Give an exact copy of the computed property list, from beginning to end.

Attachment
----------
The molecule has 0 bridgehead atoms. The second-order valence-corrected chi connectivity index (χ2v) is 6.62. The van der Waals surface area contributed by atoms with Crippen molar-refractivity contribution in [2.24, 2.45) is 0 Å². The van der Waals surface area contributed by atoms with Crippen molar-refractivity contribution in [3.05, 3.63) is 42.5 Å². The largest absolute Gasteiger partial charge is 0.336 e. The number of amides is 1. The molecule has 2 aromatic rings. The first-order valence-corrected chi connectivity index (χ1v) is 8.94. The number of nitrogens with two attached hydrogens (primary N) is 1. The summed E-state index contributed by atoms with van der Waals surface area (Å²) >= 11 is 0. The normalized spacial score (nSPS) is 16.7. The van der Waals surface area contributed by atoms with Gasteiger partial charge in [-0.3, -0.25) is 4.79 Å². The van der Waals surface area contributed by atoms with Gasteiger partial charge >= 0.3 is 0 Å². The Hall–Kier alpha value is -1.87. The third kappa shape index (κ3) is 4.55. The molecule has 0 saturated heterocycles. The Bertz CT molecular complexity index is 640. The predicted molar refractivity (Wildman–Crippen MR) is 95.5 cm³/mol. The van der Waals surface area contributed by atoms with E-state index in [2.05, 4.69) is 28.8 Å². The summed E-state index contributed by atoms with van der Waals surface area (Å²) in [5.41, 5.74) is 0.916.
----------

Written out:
The molecule has 0 bridgehead atoms. The second-order valence-corrected chi connectivity index (χ2v) is 6.62. The van der Waals surface area contributed by atoms with Crippen molar-refractivity contribution in [2.24, 2.45) is 0 Å². The van der Waals surface area contributed by atoms with Crippen molar-refractivity contribution in [3.05, 3.63) is 42.5 Å². The largest absolute Gasteiger partial charge is 0.336 e. The number of amides is 1. The molecule has 2 aromatic rings. The first-order valence-corrected chi connectivity index (χ1v) is 8.94. The number of nitrogens with two attached hydrogens (primary N) is 1. The summed E-state index contributed by atoms with van der Waals surface area (Å²) >= 11 is 0. The normalized spacial score (nSPS) is 16.7. The van der Waals surface area contributed by atoms with Gasteiger partial charge in [-0.3, -0.25) is 4.79 Å². The van der Waals surface area contributed by atoms with Gasteiger partial charge >= 0.3 is 0 Å². The Hall–Kier alpha value is -1.87. The third kappa shape index (κ3) is 4.55. The molecule has 0 saturated heterocycles. The Bertz CT molecular complexity index is 640. The predicted molar refractivity (Wildman–Crippen MR) is 95.5 cm³/mol. The van der Waals surface area contributed by atoms with E-state index in [2.05, 4.69) is 28.8 Å². The summed E-state index contributed by atoms with van der Waals surface area (Å²) in [5.41, 5.74) is 0.916.